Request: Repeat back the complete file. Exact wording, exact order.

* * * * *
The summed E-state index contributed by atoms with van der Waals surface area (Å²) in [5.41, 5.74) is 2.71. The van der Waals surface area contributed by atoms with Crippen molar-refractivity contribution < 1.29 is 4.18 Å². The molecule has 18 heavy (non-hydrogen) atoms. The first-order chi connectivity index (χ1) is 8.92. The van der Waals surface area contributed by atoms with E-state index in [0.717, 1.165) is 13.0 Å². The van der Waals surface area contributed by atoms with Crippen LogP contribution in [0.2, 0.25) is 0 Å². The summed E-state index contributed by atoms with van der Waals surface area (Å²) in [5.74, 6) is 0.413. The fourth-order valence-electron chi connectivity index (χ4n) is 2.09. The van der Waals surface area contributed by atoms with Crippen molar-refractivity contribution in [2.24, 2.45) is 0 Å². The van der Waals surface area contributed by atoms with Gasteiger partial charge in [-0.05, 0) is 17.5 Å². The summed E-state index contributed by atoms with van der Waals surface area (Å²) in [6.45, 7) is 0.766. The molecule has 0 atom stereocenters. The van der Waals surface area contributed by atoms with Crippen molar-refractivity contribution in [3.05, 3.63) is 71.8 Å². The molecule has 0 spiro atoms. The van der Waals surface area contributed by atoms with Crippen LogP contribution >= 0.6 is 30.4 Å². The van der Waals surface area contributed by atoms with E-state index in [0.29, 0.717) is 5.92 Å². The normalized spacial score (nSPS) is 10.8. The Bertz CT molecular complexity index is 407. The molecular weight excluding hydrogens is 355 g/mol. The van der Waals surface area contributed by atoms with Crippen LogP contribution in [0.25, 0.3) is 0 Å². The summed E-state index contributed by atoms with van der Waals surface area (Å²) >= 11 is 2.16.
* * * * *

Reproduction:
The summed E-state index contributed by atoms with van der Waals surface area (Å²) in [5.41, 5.74) is 2.71. The van der Waals surface area contributed by atoms with Crippen molar-refractivity contribution < 1.29 is 4.18 Å². The molecule has 18 heavy (non-hydrogen) atoms. The first-order chi connectivity index (χ1) is 8.92. The van der Waals surface area contributed by atoms with E-state index in [0.717, 1.165) is 13.0 Å². The van der Waals surface area contributed by atoms with Crippen LogP contribution in [0.2, 0.25) is 0 Å². The summed E-state index contributed by atoms with van der Waals surface area (Å²) in [5.74, 6) is 0.413. The fourth-order valence-electron chi connectivity index (χ4n) is 2.09. The van der Waals surface area contributed by atoms with Crippen molar-refractivity contribution in [2.24, 2.45) is 0 Å². The van der Waals surface area contributed by atoms with Gasteiger partial charge in [-0.05, 0) is 17.5 Å². The summed E-state index contributed by atoms with van der Waals surface area (Å²) in [6.45, 7) is 0.766. The molecule has 0 atom stereocenters. The van der Waals surface area contributed by atoms with Crippen molar-refractivity contribution in [3.05, 3.63) is 71.8 Å². The molecule has 0 spiro atoms. The van der Waals surface area contributed by atoms with Crippen LogP contribution >= 0.6 is 30.4 Å². The van der Waals surface area contributed by atoms with E-state index in [0.29, 0.717) is 5.92 Å². The normalized spacial score (nSPS) is 10.8. The Bertz CT molecular complexity index is 407. The molecular weight excluding hydrogens is 355 g/mol. The van der Waals surface area contributed by atoms with Crippen LogP contribution in [0.25, 0.3) is 0 Å². The summed E-state index contributed by atoms with van der Waals surface area (Å²) >= 11 is 2.16.